Leading War Crimes Experts to Address Trinity Conference

Posted on: 23 February 2006

Professor Bob de Graaff, author of the report on the fall of Srebrenica, which brought down the Dutch government in 2002, will be in Dublin on Friday 24 February 2006 to address the conference Crimes against Humanitarian Law: International Trials in
Perspective to be held at the Institute for International Integration Studies, Trinity College. Professor de Graaff, from the University of Utrecht will speak on the “difference between legal proof and historical evidence: the International Criminal Tribunal for the Former Yugoslavia trial of Slobodan Milosevic and Srebrenica.”

Other speakers at the conference include: Professor Lawrence Douglas, Amherst College, Massachusetts, the internationally acclaimed author of a study of war crimes trials, The Memory of Judgement: Making Law and History in the Trials of the Holocaust (Yale, 2001), Dr Donald Bloxham, University of Edinburgh, author of
studies of the Holocaust and the Ottoman Turkish genocide of the Armenians,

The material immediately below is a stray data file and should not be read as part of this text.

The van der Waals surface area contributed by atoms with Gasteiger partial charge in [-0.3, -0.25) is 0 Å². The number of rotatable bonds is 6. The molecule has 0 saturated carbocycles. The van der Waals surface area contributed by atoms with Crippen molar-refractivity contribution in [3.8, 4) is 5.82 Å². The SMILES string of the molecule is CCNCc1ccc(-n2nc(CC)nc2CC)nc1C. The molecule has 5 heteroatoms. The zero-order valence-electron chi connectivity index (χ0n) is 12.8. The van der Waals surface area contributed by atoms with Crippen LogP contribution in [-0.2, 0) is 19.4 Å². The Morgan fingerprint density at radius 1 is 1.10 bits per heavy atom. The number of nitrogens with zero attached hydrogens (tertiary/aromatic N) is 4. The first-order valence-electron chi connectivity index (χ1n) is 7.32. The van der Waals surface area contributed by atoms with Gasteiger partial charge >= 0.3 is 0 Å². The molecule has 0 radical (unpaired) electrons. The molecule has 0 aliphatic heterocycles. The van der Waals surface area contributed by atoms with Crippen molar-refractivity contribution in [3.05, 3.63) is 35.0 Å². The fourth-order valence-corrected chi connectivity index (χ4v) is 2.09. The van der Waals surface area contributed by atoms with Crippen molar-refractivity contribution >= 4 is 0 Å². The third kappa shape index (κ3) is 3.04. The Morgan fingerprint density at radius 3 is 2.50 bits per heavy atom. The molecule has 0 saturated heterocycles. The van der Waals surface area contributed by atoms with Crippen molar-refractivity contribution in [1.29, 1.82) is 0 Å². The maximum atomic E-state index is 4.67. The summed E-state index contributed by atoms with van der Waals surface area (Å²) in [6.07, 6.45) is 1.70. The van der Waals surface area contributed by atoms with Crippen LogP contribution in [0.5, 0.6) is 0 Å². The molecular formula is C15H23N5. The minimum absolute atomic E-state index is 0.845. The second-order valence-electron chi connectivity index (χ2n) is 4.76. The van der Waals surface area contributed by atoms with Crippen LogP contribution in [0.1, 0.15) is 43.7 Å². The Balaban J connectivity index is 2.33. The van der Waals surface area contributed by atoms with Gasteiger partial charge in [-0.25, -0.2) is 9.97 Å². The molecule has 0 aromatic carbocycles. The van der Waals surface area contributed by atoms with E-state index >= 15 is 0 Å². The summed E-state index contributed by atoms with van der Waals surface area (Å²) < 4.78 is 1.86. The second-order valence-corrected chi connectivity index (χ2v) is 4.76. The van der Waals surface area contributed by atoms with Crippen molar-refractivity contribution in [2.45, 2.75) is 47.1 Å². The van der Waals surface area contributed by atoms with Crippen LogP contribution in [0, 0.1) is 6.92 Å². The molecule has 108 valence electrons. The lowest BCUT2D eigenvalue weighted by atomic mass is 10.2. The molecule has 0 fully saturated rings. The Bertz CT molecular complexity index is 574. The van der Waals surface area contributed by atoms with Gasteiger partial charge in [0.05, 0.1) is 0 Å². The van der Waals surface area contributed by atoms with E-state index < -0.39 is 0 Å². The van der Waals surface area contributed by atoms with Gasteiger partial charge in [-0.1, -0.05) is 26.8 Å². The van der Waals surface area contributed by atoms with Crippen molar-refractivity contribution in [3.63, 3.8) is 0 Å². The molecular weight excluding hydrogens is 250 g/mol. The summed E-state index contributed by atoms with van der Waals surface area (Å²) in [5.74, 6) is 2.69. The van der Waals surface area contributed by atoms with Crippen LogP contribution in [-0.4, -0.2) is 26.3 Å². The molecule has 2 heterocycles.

Dr Rosemary Byrne, Trinity College, Dublin who monitored the trials at the International Criminal Tribunal for Rwanda, and Professor William Schabas, director of the Irish Centre for Human Rights at NUI Galway, author of Introduction to the International Criminal Court (Cambridge, 2000) and participant in many international human rights missions. A full programme of the conference is available on the web at: www.tcd.ie/iiis.

Conference organizer John Horne, Professor of Modern European History at Trinity, describes the theme of the conference as follows: “International criminal proceedings for war crimes, crimes against humanity and genocide have never been more topical than today. How successful such trials have been in practice, however, is a matter of assessment. In order to further that process, the Institute for International Integration Studies (IIIS) in Trinity College Dublin is bringing together internationally-known legal scholars and historians to debate the issue in a one-day conference on Friday, 24 February 2006. From their origins after the First World War to their coming of age with the Nuremberg and Tokyo War Crimes Trials after the Second World War, and to the special tribunals that were set up in the 1990s to deal with atrocities committed during the wars in former Yugoslavia and with the genocide in Rwanda, there has now been eighty-five years’ experience of  an international justice system to deal with crimes under international humanitarian law, culminating in the creation of the International Criminal Court in the Hague in 2002. The
conference will address the nature and implications of this experience in both
its historical and contemporary settings.”